Mr Phong making platforms for composting systems

Mr Phong making platforms for composting systems


Alex’s ultimate aim is to give people the tools and the knowledge to eventually take ownership of their gardens themselves. Currently, their main clients are foreigners who had gardens back in their home countries.

But their local Vietnamese customer base is growing.

“I think we’re right in the middle of a transition [from people wanting to leave farming, to them going back to the countryside],” says Alex. “I see young people leaving the cities to open farmsteads in rural areas. Whether they will commit to it long term I don’t know but they are starting to like the idea.”

Alex wants to foster this shift through working with the next generation. He does school group programs and installs gardens in schools and kindergartens across Saigon to teach kids that “you don't have to study business, there is also a future in agriculture.”

Teaching kids gardening

“Right now agriculture is not part of the curriculum and in my opinion, it should be central to it, because you can connect all other departments with gardening. Art, chemistry, biology, it's all connected,” he says.

The results have been tangible, with many children from his classes taking what they’ve learned away with them. One little boy even opened his own gardening club where kids from his neighbourhood come round every afternoon to tend to their plants.

“I will always remember those moments when I see an impact,” Alex says. “Like when a mum from a school I’m doing gardening classes in would come up to me and say, “I don't know what you did, but my kids started eating coriander”! That gives me a huge chunk of motivation.”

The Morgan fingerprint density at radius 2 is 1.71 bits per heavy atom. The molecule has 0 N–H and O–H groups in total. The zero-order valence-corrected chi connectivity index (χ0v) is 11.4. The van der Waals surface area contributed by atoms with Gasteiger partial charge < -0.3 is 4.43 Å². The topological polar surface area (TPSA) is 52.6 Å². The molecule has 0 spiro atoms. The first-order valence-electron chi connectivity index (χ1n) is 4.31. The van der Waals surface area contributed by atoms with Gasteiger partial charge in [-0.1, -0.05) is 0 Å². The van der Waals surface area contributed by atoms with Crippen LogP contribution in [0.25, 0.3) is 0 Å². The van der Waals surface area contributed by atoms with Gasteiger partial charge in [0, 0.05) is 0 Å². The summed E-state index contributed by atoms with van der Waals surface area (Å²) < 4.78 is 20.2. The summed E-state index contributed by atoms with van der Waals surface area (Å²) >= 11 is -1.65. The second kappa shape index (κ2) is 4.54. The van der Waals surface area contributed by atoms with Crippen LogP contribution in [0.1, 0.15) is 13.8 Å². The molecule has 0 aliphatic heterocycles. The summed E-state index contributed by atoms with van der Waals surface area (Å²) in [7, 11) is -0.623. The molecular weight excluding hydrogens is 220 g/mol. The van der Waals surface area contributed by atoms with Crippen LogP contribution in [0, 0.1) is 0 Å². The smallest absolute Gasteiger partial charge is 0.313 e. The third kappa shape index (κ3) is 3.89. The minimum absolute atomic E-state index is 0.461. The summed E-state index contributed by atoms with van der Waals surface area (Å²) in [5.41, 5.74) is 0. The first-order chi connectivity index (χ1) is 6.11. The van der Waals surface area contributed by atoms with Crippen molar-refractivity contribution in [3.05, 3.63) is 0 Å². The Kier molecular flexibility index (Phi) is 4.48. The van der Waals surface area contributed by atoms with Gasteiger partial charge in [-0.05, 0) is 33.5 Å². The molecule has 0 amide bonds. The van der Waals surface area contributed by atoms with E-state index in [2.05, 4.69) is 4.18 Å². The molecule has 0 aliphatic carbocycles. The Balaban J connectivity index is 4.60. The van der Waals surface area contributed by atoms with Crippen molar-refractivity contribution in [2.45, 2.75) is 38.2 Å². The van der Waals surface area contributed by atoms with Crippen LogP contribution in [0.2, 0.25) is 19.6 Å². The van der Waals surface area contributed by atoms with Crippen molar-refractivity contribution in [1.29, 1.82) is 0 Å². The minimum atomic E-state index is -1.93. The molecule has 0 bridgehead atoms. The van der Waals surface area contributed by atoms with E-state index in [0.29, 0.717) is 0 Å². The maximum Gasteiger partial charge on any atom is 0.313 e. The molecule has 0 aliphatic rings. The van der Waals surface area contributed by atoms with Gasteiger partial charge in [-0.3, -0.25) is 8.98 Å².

Teaching kids gardening

Leaving a Lasting Impact

Perhaps the most immediate impact of Gagaco’s work has concerned the link between gardening and mental wellness, particularly in the context of what we are living through today. The COVID-19 pandemic has brought with it so much stress and fear, to the point at which international bodies like the WHO are implementing global initiatives to assist those who are struggling.

There is a lot of documentation on how nurturing plants and spending time in nature is good for staying mentally healthy. One recent study published in the journal Cities found that people who garden at least two to three times a week felt less stress and a sense of wellbeing similar to what you get when you exercise daily. The study also found that satisfaction and engagement improved as the amount of green space in their sample’s gardens increased.

So, in truly simple terms... more green stuff = more happy

Creating household gardens could also be key to improving Saigon’s air quality and flooding issues. There is very little space in Ho Chi Minh City to develop new green areas like parks or tree-covered playgrounds, so bringing plants into peoples’ balconies and rooftops is a great way of increasing the “green” coverage in the city, which in turn keeps homes cool and limits air pollution.

Gagaco at the 1st Sustainable Fair at Malt, HCMC

Alex with Gagaco at the 1st Sustainable Fair at Malt, HCMC

“Also water capturing. We have a flooding problem in Ho Chi Minh City because everything is concrete so there’s nowhere for the rain water to go,” says Alex, “but if every rooftop in the city had plants they’d capture water and on a large scale I think it would make a big difference.”

Finally, there is the benefit to the environment that comes from growing your own food rather than buying produce that has been shipped sometimes internationally to get to you.

Gagaco focuses on edible gardens so that people don’t have to buy their food from supermarkets and wet markets, where food has been driven in from all around the country.

“There are a lot of things we don't see,” says Alex. “You don't see the whole chain: on the farms there is already waste, then the food goes to supermarkets and there is more waste, then it goes to your home and you’re probably not going to use everything. There’s so much waste along the way.”

Also, fruit and vegetables are often sold wrapped in plastic or with plastic bags, something that can be totally eliminated by growing your own garden.

Even if produce is organic, transporting it can give it a heavy carbon footprint

Gagaco is just one of many businesses worldwide that are working to inspire people to get back into gardening and spending time with nature. The aim is to rethink so much of our daily lives, from how we approach food and how we spend our time and money, to how to make our cities greener one home at a time.